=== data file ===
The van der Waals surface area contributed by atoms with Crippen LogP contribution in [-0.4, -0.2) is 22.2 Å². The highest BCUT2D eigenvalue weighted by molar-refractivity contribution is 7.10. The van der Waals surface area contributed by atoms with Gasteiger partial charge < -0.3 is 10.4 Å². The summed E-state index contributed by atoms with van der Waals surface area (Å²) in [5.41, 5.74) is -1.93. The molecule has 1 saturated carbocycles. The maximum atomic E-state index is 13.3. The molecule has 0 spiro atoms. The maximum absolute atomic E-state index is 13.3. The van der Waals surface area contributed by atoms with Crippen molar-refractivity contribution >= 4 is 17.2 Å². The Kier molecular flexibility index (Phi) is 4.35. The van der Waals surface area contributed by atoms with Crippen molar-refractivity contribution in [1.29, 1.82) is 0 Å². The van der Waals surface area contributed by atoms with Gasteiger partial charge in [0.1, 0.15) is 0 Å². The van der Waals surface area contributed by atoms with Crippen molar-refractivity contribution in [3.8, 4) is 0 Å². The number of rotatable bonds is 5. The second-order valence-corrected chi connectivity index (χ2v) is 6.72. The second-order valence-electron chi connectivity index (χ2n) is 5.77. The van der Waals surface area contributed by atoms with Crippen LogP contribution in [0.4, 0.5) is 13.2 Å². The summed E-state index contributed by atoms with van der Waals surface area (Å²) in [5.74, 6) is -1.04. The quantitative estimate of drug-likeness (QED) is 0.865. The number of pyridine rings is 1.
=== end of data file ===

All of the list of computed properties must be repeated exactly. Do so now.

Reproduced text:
The van der Waals surface area contributed by atoms with Crippen LogP contribution in [-0.4, -0.2) is 22.2 Å². The highest BCUT2D eigenvalue weighted by molar-refractivity contribution is 7.10. The van der Waals surface area contributed by atoms with Gasteiger partial charge < -0.3 is 10.4 Å². The summed E-state index contributed by atoms with van der Waals surface area (Å²) in [5.41, 5.74) is -1.93. The molecule has 1 saturated carbocycles. The maximum atomic E-state index is 13.3. The molecule has 0 spiro atoms. The maximum absolute atomic E-state index is 13.3. The van der Waals surface area contributed by atoms with Crippen molar-refractivity contribution >= 4 is 17.2 Å². The Kier molecular flexibility index (Phi) is 4.35. The van der Waals surface area contributed by atoms with Crippen molar-refractivity contribution in [1.29, 1.82) is 0 Å². The van der Waals surface area contributed by atoms with Gasteiger partial charge in [0.1, 0.15) is 0 Å². The van der Waals surface area contributed by atoms with Crippen molar-refractivity contribution in [3.8, 4) is 0 Å². The number of rotatable bonds is 5. The second-order valence-corrected chi connectivity index (χ2v) is 6.72. The second-order valence-electron chi connectivity index (χ2n) is 5.77. The van der Waals surface area contributed by atoms with Crippen LogP contribution in [0.4, 0.5) is 13.2 Å². The summed E-state index contributed by atoms with van der Waals surface area (Å²) in [5.74, 6) is -1.04. The quantitative estimate of drug-likeness (QED) is 0.865. The number of pyridine rings is 1.